Wednesday, November 01, 2006

Pock-Marked Woman's Bean Curd

Great name for a dish, no? I find it irresistible as apparently did the local Hunanese in whichever of the myriad versions of how the dish acquired its name. A common version is that Ma Pó was a poor woman badly scarred by leprosy who lived on the outskirts of Chengdu at some time between 1800 and last month who survived by hawking this wondrous combination of silky bean curd, minced pork (or in some versions beef or lamb) and vast amounts of chilli and a final spicing of crushed szechuan pepper before serving.

Another version has it created in the first year of the Tongzhi reign (1862) of the Qing Dynasty by Chen Xingsheng Restaurant. The main chef was the wife of Chen Chunfu whose name has been lost in the mists of time, but was known then - and now - for her pockmarked face, a result of small pox, hence the name. She is said to have prepared this spicy, aromatic dish for labourers who laid down their loads of cooking oil to eat lunch on their way to the city's markets. Later the restaurant was renamed as the Pockmarked Chen Grandma's Bean Curd Restaurant, which became famous far and wide.

It was one of Mao Zedong's favourite dishes. Mao's successor, Deng Zhou Peng loved it too, preferring it with equal quantities of chilli and pork - he's a braver man than me!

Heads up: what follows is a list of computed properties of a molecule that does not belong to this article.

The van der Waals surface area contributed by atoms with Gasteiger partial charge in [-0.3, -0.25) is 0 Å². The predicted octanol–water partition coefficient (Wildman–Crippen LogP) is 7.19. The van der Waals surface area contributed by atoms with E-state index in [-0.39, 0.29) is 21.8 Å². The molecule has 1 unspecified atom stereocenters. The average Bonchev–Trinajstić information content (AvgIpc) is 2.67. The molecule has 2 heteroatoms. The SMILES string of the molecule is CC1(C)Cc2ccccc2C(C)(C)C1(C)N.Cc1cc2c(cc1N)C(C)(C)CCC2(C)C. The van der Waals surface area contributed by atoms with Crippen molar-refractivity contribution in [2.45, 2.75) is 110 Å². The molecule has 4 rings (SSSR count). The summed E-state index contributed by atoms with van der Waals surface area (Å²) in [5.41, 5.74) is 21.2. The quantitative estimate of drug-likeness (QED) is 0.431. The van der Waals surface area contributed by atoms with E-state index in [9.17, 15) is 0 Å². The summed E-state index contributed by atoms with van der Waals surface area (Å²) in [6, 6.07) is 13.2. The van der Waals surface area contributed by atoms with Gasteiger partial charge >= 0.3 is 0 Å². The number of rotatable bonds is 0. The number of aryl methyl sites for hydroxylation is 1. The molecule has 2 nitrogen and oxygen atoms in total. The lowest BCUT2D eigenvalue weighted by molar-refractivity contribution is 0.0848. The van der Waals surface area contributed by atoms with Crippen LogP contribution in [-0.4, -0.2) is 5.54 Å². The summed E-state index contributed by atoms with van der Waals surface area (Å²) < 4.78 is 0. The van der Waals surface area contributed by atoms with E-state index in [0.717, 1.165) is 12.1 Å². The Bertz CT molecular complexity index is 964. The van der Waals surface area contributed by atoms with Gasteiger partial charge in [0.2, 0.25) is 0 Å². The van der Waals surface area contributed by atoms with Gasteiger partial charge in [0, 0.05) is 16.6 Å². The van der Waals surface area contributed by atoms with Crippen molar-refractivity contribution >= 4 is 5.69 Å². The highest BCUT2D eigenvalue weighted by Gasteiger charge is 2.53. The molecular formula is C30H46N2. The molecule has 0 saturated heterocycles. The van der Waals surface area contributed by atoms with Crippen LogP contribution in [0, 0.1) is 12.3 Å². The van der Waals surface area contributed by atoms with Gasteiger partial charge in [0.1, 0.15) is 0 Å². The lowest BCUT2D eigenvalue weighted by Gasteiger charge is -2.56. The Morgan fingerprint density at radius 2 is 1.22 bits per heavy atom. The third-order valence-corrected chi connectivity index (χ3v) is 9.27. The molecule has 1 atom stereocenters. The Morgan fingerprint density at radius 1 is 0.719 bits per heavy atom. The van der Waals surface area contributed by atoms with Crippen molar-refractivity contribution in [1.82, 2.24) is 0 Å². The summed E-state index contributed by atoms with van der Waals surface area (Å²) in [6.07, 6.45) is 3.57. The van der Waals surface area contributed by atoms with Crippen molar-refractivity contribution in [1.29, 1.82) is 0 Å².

This version comes from Fuchsia Dunlops 'Sichuan Cookery'.

Pock-marked Mother Chen's beancurd 'ma po dou fu'

1 block of beancurd (about 500g)
4 baby leeks or spring onions
100ml groundnut oil
150g minced beef or pork
2½ tablespoons Sichuanese chilli bean paste
1 tablespoon black fermented beans
2 teaspoons ground Sichuanese chillies (only for chilli fiends)
250ml vegetable stock
1 teaspoon white sugar
2 teaspoons light soy sauce
salt to taste
3 tablespoons potato flour mixed with 4 tablespoons cold water
½ teaspoon ground roasted Sichuan pepper

Cut the beancurd into 2cm cubes and leave to steep in very hot or gently simmering water which you have lightly salted. Slice the leeks or spring onions at a steep angle into thin 'horse-ear' slices.

Season the wok, then add the groundnut oil and heat over a high flame until smoking. Add the minced beef and stir-fry until it is crispy and a little brown, but not yet dry.

Turn the heat down to medium, add the chilli bean paste and stir-fry for about 30 seconds, until the oil is a rich red colour. Add the black fermented beans and ground chillies and stir-fry for another 20-30 seconds until they are both fragrant and the chillies have added their colour to the oil.

Pour in the stock, stir well and add the drained beancurd. Mix it in gently by pushing the back of your ladle or wok scoop gently from the edges to the centre of the wok - do not stir or the beancurd may break up. Season with the sugar, a couple of teaspoons of soy sauce and salt to taste. Simmer for about 5 minutes, until the beancurd has absorbed the flavours of the sauce.

Add the leeks or spring onions and gently stir in. When they are just cooked, add the potato flour mixture in two or three stages, mixing well, until the sauce has thickened enough to cling glossily to the meat and beancurd. Don't add more than you need. Finally, pour everything into a deep bowl, scatter with the ground Sichuan pepper and serve.

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